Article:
I guess, unless it’s rained by now, there’s sort of a water shortage.  My buddy, Fred B. [Bratton] said that his home town (Arthur, IL) was having a water shortage and were thinking of digging a new well.

The weather is getting warmer here.  The days are getting hotter and the nights are getting warmer.  There still isn’t any rain, except a few occasional showers.  We sure managed to get where there was a long dry season this time.  It’s the longest we’ve been dry since we’ve been over here in Asia.  Some of these days though, it’ll start raining though, I guess.  I’m hoping to get out of here before much of that.

I’m figuring on getting home in 2 or 3 months.  I don’t know for sure, but I think I will.  I’ve been over here over two years now.

Things are going about the same here.  I hope they are the same back there.  Write.

March 19, 1945

I wrote a letter last night, but since I got yours today, I’ll write another tonight.

It sounds like you did pretty good on your clover crop last year.  You must have cleaned up somewhere, if you had to pay that much income tax.  Taxes are awfully high now I guess.  I guess the sale was what made your taxes so high this time.

How are you making out on the payments on the place now?  You must have it whittled down considerably by now.  You should do fairly good on the cattle this time as you had all that corn from the other place that you otherwise wold have had to buy.

One good thing , you won’t have so much to worry about this year with the other place out of the way.  You’ll still have plenty to keep yo busy, though.  Not having any hay will help out.  Although you won’t have any to feed next winter, unless you have plenty left over from last year.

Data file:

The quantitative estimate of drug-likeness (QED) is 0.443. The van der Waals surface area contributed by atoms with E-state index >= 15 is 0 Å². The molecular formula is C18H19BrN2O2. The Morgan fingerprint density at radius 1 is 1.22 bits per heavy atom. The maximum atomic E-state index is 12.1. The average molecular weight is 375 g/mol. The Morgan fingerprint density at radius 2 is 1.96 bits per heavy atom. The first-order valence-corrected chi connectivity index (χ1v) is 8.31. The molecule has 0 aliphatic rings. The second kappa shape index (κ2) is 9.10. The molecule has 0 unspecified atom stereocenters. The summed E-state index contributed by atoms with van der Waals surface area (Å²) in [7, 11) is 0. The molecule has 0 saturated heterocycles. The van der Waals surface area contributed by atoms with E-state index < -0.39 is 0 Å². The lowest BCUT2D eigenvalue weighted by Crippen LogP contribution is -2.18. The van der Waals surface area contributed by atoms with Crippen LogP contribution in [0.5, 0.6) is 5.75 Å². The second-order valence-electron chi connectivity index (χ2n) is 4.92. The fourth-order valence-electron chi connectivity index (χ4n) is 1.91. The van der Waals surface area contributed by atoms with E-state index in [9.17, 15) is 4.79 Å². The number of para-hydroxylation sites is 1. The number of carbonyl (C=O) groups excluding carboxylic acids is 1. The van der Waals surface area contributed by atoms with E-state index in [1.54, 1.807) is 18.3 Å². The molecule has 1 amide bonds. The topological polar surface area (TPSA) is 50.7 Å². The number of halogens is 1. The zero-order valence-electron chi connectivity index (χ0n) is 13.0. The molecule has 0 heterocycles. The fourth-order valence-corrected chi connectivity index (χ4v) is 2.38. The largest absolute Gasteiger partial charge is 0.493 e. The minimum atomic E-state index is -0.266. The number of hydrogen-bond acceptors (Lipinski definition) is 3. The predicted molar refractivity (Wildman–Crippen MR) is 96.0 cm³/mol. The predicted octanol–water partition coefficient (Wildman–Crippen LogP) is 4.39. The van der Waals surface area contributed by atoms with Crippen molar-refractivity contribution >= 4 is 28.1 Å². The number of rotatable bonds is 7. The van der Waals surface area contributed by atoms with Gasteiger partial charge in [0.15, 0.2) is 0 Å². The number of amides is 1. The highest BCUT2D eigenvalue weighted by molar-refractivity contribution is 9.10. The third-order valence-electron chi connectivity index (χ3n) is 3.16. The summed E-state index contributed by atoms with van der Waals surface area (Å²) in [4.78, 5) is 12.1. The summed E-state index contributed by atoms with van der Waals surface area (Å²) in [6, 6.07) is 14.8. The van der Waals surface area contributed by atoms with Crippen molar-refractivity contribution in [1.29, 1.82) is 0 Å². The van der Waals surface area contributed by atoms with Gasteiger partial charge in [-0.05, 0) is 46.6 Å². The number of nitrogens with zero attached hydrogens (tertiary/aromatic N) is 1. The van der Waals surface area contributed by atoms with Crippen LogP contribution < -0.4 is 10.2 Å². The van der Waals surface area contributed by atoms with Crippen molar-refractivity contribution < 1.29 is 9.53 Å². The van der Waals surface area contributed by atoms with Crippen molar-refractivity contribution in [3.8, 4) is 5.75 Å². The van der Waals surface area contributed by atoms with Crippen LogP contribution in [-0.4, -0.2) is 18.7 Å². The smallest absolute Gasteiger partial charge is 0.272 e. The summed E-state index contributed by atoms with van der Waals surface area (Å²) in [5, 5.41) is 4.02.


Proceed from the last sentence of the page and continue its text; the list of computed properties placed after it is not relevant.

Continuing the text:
You sure won’t have much corn this time.  It’ll make a lot of difference in the corn crib, too, unless you have a good yield to make up for the acreage.  Why don’t you sow a few acres of sorghum to help fill the silo?  You could get a lot more tonnage to the acre or you cold get a special corn silo.

I’m figuring on getting home sometime this summer to look around and see how things are going.  It’s about time I was getting back.  Looks like as it was 26 months ago today since I set foot on US soil.  I hope that I can get back before it gets too hot back there and here both.  It’s already getting hot here.

How’s the old car running?  Is it still in running order?  How are the tires holding up?  I suppose that you could get more if you needed them.  Dorothy got three and has another on order at the ration board.  I’ll probably be wanting to drive it some when I get my furlough.  It’s going to be a little hard to get enough gasoline, I guess, as I hear they give only a gallon a day to soldiers on leave.  That wouldn’t be enough to make a trip a day to Carlinville and back.  Maybe you’ll have some you haven’t used by then?  Ha!

Well, that’s about all for this time.  I’m feeling fine except it’s getting too hot.

March 26, 1945